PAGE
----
You read about the campus lunacy, but I don’t think it ever really hits home until your experience it personally.
Recently California State University Northridge held an exhibition of comic book art by the greatest master of the form, Jack Kirby. While not the best such exhibition I have ever seen, it far surpassed my expectations given its humble venue – or it did until I got my belated (it was so popular they sold out) copy of the exhibition catalog.
One of the articles in the catalog featured a discussion of a page in which Ben Grimm, the rock-skinned “Thing” of the Fantastic Four, is told for the first time the name of Reed and Sue Richard’s son, Franklin Benjamin Richards. It is a comic page that I have seen and read many times, but when I viewed that page at the exhibition raw from the artist’s hand and not the printer’s press it moved me in new ways. I looked at it for a very long time. The monstrous appearing Grimm, that struggles so mightily to fit into humanity, is deeply moved and I was moved with him.
The Ben Grimm character has almost universal appeal – not unlike Charlie Brown in the recent Peanuts movie. We all feel like we do not fit in. We all struggle to be good in the midst of our perceived oddity. So when a klutz like Charlie Brown or a seeming monster like Grimm are recognized for their goodness – as when (spoiler alert) the little red-haired girl speaks to Charlie Brown at the end of the movie or Grimm’s closest friends name their child for him – we all feel the same amazement, joy and affirmation that the character does.
That is unless you are someone related to a university somewhere commenting on art created before you were born and you feel the need to appropriate that almost universal appeal for your own private crusade.
The individual that wrote the catalog piece concerning that comic page felt a need to make it about, are you ready for this because I am deadly serious, homosexuality. This person felt that by including the monster in the perfect white family the comic book was “…exploding the concept of the heterosexual family.” So as I understand this commentator, a comic book drawn by a man married and with children, one of the creators of Captain America in World War II, in 1970, for an audience of young boys roughly 8-14, under the Comics Code Authority is intended to deal with questions of sexuality?!
What bothered me far more than the morality of such a writing was the clear lack of intellectual rigor. The commentator offered no evidence whatsoever that might corroborate their contention that this page had anything to do with sexuality. Was Kirby closeted? And if so, what evidence exists for that conclusion? Was this theme evident in his other work? These are just a few pieces of information that might have made the piece seem scholarly in some fashion instead of the pure imposition of an agenda. Next thing you know my geology professor friend is going to be showing me papers where some student contends that igneous rock is really just symbolic of ejaculation.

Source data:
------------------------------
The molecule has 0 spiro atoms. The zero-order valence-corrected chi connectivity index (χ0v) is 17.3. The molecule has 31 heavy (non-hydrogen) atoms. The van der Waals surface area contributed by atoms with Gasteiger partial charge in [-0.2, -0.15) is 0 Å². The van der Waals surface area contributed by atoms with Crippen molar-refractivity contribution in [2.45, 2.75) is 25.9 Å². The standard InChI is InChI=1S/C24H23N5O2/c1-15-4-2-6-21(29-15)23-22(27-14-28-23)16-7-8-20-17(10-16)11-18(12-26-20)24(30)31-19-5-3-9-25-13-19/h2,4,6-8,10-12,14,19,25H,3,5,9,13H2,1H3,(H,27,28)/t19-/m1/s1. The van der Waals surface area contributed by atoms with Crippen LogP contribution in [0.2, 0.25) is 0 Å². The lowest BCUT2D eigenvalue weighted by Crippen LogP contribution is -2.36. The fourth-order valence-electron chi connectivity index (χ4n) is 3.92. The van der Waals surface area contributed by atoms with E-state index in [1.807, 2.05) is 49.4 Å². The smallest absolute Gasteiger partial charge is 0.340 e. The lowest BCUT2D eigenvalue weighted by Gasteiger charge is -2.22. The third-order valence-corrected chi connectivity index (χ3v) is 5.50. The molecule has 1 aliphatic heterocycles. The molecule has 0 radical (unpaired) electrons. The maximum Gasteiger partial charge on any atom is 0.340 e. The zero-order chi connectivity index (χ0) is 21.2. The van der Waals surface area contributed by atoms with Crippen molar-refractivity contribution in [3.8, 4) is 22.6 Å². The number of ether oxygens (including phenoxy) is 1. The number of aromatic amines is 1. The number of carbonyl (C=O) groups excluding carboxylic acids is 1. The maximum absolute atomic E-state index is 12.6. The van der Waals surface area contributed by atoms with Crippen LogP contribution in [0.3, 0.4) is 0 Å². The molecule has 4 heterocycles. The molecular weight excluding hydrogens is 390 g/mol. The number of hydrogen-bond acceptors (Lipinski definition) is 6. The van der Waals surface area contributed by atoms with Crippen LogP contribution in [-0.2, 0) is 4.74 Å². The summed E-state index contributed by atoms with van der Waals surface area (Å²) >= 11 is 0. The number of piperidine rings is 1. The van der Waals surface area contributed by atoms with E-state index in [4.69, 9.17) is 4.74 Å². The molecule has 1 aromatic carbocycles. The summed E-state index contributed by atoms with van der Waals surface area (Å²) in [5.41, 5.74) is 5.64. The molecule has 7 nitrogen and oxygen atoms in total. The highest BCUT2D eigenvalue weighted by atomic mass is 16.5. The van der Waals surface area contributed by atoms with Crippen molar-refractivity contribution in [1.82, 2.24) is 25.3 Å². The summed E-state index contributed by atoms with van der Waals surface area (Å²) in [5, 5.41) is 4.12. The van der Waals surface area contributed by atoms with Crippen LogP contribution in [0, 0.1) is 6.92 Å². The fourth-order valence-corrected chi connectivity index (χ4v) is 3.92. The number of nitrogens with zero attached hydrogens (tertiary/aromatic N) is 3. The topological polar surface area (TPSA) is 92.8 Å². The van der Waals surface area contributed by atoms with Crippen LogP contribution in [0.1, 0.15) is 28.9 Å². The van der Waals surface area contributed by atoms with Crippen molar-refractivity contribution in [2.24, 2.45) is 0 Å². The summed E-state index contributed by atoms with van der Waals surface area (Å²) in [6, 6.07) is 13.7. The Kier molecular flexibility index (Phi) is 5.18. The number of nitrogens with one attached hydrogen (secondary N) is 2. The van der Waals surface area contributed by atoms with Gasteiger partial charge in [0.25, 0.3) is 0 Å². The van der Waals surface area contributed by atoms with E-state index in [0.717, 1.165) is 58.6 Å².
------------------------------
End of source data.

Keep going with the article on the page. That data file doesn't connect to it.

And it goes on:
G.K. Chesterton is widely purported to have said, “When Man ceases to worship God he does not worship nothing but worships everything.” But that does not appear to be the case. What he really said was:
It’s the first effect of not believing in God that you lose your common sense.
That rings self-evidently true after reading that exhibition catalog. Simple common sense tells us that a deeply personal and moving page in a comic book about people that stretch, catch on fire, and turn invisible to battle enemies from “The Negative Zone,” isn’t about sexuality. At base it is about story pacing, narrative arc and creating a connection between the reader and the character so the reader will purchase the comic book you produce next month.
We have, for several decades now, laughed a bemused laugh when things very silly and unconnected from reality like that catalog piece came into our view. We have said to ourselves things like “Kids will be kids” and “Those that can’t teach,” and assumed that life would knock some common sense into these people at some point. But Chesterton had it right, life does not knock common sense into people; God does. Unfortunately, God can be very hard to find in the world today.
The reason God is hard to find is not because the schools and popular culture have crowded Him out, but because we have. We have settled for good enough, when God wants us to be sincerely and passionately good. God’s light is hard to find because we are lousy lamps.
Today begins Advent. Advent is the season when we wait expectantly for the arrival of our Savior. I feel the need for His arrival more this year than I have in many an Advent season. But in reality while we await His coming, He is already here. It is high time we started acting like it.